The Harvard School of Education has published a report on their COACHE survey. The report’s introduction states:
The Collaborative on Academic Careers in Higher Education (COACHE) provides academic leaders with in-depth peer data to monitor and improve work satisfaction among full-time, tenure-track faculty…
The core element of COACHE is the Tenure-Track Faculty Job Satisfaction Survey, a validated survey instrument developed, tested, and continually improved with assistance from the Ford Foundation, the Atlantic Philanthropies, and participating institutions. We now have job satisfaction data on nearly ten thousand pre-tenure faculty nationwide.
The COACHE Survey assesses faculty experiences in several areas deemed critical to early-career faculty success:
- Tenure practices
- Clarity of institutional expectations for tenure
- Reasonableness of institutional expectations for tenure
- Nature of work – Overall
- Nature of work – Teaching
- Nature of work – Research
- Work and home
- Climate, culture, and collegiality
- Compensation and benefits
- Global satisfaction
The NY Times profiles Joyce Irvine, a school principal in Burlington, VT who has been fired so that her district could collect millions of dollars of federal funds:
Ms. Irvine wasn’t removed by anyone who had seen her work (often 80-hour weeks) at a school where 37 of 39 fifth graders were either refugees or special-ed children and where, much to Mr. Mudasigana’s delight, his daughter Evangeline learned to play the violin.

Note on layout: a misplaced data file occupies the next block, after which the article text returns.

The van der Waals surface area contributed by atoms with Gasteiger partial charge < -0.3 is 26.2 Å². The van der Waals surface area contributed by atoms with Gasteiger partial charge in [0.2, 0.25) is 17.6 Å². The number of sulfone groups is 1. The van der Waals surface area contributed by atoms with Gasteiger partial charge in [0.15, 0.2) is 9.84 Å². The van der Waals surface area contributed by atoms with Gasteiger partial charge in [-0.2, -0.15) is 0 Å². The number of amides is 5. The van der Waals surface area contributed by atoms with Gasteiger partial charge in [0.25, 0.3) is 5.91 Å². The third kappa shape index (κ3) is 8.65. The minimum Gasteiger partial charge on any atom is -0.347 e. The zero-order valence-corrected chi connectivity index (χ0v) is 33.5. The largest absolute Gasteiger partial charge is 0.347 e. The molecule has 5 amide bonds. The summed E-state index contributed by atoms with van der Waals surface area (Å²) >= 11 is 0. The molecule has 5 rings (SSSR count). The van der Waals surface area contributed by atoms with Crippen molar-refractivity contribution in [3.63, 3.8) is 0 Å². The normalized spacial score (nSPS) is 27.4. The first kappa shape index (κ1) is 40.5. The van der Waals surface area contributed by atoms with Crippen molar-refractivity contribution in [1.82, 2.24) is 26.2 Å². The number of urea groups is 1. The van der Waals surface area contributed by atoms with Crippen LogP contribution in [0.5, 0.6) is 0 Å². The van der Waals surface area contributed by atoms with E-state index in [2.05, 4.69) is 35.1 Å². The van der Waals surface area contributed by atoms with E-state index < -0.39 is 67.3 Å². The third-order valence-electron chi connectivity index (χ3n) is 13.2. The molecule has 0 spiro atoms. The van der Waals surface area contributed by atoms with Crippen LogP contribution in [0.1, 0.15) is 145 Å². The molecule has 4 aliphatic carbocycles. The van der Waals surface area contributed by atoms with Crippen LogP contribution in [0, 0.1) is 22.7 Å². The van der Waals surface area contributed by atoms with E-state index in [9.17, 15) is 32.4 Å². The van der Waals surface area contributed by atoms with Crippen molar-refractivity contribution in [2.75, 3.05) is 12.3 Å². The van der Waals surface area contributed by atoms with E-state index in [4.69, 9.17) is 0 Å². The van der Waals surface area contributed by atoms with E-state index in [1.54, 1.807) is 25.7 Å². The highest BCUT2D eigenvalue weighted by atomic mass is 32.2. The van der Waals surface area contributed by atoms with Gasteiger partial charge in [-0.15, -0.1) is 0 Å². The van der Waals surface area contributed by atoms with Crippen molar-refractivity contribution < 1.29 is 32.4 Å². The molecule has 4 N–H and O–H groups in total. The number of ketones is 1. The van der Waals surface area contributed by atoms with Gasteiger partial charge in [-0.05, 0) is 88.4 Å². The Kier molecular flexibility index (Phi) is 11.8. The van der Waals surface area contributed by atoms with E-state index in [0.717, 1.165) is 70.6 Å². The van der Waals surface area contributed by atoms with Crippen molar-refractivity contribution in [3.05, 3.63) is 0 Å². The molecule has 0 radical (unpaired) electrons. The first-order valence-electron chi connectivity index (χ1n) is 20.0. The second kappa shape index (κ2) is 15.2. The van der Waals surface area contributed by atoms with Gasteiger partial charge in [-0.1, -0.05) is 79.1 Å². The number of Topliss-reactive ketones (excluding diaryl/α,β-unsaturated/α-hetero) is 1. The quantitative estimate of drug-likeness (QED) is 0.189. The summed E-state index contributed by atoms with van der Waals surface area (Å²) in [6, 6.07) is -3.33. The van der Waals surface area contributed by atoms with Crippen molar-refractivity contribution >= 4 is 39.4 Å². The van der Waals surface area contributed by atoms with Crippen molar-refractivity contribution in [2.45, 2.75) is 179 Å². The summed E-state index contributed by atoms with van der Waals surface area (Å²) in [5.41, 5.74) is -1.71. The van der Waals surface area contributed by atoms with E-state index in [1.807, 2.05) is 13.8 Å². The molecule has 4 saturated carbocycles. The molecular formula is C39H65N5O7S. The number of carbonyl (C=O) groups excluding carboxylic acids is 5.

Ms. Irvine was removed because the Burlington School District wanted to qualify for up to $3 million in federal stimulus money for its dozen schools.
And under the Obama administration rules, for a district to qualify, schools with very low test scores, like Wheeler, must do one of the following: close down; be replaced by a charter (Vermont does not have charters); remove the principal and half the staff; or remove the principal and transform the school.
And since Ms. Irvine had already “worked tirelessly,” as her evaluation said, to “successfully” transform the school last fall to an arts magnet, even she understood her removal was the least disruptive option.
“Joyce Irvine versus millions,” Ms. Irvine said. “You can buy a lot of help for children with that money.”
This recent Chronicle of Higher Education article on the future of tenure in American higher education has received much attention from the mainstream media and the blogosphere.
Some time this fall, the U.S. Education Department will publish a report that documents the death of tenure.
Innocuously titled “Employees in Postsecondary Institutions, Fall 2009,” the report won’t say it’s about the demise of tenure. But that’s what it will show.
Over just three decades, the proportion of college instructors who are tenured or on the tenure track plummeted: from 57 percent in 1975 to 31 percent in 2007. The new report is expected to show that that proportion fell below 30 percent in 2009. If you add graduate teaching assistants to the mix, those with some kind of tenure status represent a mere quarter of all instructors.
Today, the New York Times has published this set of five op-ed pieces that asks: “What will happen to American higher education if tenure disappears?”
Critics of the system, which provides job security, say that it promotes mediocrity and sloth among an aging academy, blocking opportunities for young scholars, and encourages useless research as tenure candidates vie to be published in jargon-filled journals that no one reads. Tenure’s defenders say that professors who have it are better able to challenge students by risking unpopularity, and to express opinions without fear of retribution.